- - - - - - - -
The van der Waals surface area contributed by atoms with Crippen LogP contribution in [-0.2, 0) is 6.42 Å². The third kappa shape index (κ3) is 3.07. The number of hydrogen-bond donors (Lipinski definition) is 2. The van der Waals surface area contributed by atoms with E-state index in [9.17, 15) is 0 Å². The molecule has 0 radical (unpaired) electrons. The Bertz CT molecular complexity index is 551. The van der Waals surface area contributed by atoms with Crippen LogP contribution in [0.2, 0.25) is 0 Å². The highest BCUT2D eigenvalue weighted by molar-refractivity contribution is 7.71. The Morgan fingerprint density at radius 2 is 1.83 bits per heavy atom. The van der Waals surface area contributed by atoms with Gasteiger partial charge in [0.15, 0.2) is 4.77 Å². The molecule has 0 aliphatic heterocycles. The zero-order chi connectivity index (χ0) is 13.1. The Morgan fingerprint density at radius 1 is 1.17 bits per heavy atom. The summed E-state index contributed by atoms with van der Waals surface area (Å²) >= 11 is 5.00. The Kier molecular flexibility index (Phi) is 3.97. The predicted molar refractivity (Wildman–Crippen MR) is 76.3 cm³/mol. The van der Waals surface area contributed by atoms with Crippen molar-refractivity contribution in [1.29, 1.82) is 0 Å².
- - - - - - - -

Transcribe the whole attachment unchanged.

The van der Waals surface area contributed by atoms with Crippen LogP contribution in [-0.2, 0) is 6.42 Å². The third kappa shape index (κ3) is 3.07. The number of hydrogen-bond donors (Lipinski definition) is 2. The van der Waals surface area contributed by atoms with E-state index in [9.17, 15) is 0 Å². The molecule has 0 radical (unpaired) electrons. The Bertz CT molecular complexity index is 551. The van der Waals surface area contributed by atoms with Crippen LogP contribution in [0.2, 0.25) is 0 Å². The highest BCUT2D eigenvalue weighted by molar-refractivity contribution is 7.71. The Morgan fingerprint density at radius 2 is 1.83 bits per heavy atom. The van der Waals surface area contributed by atoms with Gasteiger partial charge in [0.15, 0.2) is 4.77 Å². The molecule has 0 aliphatic heterocycles. The zero-order chi connectivity index (χ0) is 13.1. The Morgan fingerprint density at radius 1 is 1.17 bits per heavy atom. The summed E-state index contributed by atoms with van der Waals surface area (Å²) >= 11 is 5.00. The Kier molecular flexibility index (Phi) is 3.97. The predicted molar refractivity (Wildman–Crippen MR) is 76.3 cm³/mol. The van der Waals surface area contributed by atoms with Crippen molar-refractivity contribution in [1.29, 1.82) is 0 Å².